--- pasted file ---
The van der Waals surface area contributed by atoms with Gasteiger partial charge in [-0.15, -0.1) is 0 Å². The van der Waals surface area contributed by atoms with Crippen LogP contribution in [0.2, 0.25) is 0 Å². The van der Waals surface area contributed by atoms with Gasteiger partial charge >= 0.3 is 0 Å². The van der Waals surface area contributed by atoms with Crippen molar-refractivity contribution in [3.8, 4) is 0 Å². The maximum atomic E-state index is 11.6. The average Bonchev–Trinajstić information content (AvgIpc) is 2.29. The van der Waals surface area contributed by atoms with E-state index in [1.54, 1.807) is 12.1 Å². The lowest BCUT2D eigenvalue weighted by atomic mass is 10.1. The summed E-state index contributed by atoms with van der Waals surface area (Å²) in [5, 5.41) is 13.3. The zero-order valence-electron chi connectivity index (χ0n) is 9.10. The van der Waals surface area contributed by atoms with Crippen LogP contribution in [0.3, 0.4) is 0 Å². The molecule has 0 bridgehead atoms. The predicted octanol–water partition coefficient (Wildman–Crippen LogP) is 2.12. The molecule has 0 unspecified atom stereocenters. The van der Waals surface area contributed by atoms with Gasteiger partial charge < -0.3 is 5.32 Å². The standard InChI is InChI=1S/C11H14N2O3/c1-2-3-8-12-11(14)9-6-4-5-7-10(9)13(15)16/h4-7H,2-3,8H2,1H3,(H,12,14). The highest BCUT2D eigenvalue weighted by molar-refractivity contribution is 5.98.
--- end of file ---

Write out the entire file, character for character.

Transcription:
The van der Waals surface area contributed by atoms with Gasteiger partial charge in [-0.15, -0.1) is 0 Å². The van der Waals surface area contributed by atoms with Crippen LogP contribution in [0.2, 0.25) is 0 Å². The van der Waals surface area contributed by atoms with Gasteiger partial charge >= 0.3 is 0 Å². The van der Waals surface area contributed by atoms with Crippen molar-refractivity contribution in [3.8, 4) is 0 Å². The maximum atomic E-state index is 11.6. The average Bonchev–Trinajstić information content (AvgIpc) is 2.29. The van der Waals surface area contributed by atoms with E-state index in [1.54, 1.807) is 12.1 Å². The lowest BCUT2D eigenvalue weighted by atomic mass is 10.1. The summed E-state index contributed by atoms with van der Waals surface area (Å²) in [5, 5.41) is 13.3. The zero-order valence-electron chi connectivity index (χ0n) is 9.10. The van der Waals surface area contributed by atoms with Crippen LogP contribution in [0.3, 0.4) is 0 Å². The molecule has 0 bridgehead atoms. The predicted octanol–water partition coefficient (Wildman–Crippen LogP) is 2.12. The molecule has 0 unspecified atom stereocenters. The van der Waals surface area contributed by atoms with Gasteiger partial charge < -0.3 is 5.32 Å². The standard InChI is InChI=1S/C11H14N2O3/c1-2-3-8-12-11(14)9-6-4-5-7-10(9)13(15)16/h4-7H,2-3,8H2,1H3,(H,12,14). The highest BCUT2D eigenvalue weighted by molar-refractivity contribution is 5.98.